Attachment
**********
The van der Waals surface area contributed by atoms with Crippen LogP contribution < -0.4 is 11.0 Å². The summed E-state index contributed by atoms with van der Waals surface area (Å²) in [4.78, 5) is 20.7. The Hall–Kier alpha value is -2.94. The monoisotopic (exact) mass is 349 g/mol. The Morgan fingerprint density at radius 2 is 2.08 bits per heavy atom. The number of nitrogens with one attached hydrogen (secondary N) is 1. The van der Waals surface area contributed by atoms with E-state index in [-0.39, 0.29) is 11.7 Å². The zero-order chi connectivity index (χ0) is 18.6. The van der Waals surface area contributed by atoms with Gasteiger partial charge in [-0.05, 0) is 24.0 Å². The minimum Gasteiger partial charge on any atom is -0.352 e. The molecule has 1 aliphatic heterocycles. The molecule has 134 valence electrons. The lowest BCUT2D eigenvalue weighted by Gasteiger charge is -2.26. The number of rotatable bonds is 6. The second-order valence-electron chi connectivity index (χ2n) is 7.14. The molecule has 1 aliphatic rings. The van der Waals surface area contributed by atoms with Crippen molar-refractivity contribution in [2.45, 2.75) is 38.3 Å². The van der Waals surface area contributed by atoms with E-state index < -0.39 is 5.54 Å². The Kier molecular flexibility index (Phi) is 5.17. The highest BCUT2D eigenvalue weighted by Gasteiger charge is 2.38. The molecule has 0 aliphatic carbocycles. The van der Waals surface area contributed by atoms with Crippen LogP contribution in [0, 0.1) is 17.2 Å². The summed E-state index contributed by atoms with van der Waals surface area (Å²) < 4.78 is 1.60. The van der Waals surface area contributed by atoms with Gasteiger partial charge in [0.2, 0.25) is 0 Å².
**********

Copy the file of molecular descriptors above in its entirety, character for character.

The van der Waals surface area contributed by atoms with Crippen LogP contribution < -0.4 is 11.0 Å². The summed E-state index contributed by atoms with van der Waals surface area (Å²) in [4.78, 5) is 20.7. The Hall–Kier alpha value is -2.94. The monoisotopic (exact) mass is 349 g/mol. The Morgan fingerprint density at radius 2 is 2.08 bits per heavy atom. The number of nitrogens with one attached hydrogen (secondary N) is 1. The van der Waals surface area contributed by atoms with E-state index in [-0.39, 0.29) is 11.7 Å². The zero-order chi connectivity index (χ0) is 18.6. The van der Waals surface area contributed by atoms with Gasteiger partial charge in [-0.05, 0) is 24.0 Å². The minimum Gasteiger partial charge on any atom is -0.352 e. The molecule has 1 aliphatic heterocycles. The molecule has 134 valence electrons. The lowest BCUT2D eigenvalue weighted by Gasteiger charge is -2.26. The number of rotatable bonds is 6. The second-order valence-electron chi connectivity index (χ2n) is 7.14. The molecule has 1 aliphatic rings. The van der Waals surface area contributed by atoms with Crippen molar-refractivity contribution in [2.45, 2.75) is 38.3 Å². The van der Waals surface area contributed by atoms with E-state index < -0.39 is 5.54 Å². The Kier molecular flexibility index (Phi) is 5.17. The highest BCUT2D eigenvalue weighted by Gasteiger charge is 2.38. The molecule has 0 aliphatic carbocycles. The van der Waals surface area contributed by atoms with Crippen LogP contribution in [0, 0.1) is 17.2 Å². The summed E-state index contributed by atoms with van der Waals surface area (Å²) < 4.78 is 1.60. The van der Waals surface area contributed by atoms with Gasteiger partial charge in [0.2, 0.25) is 0 Å².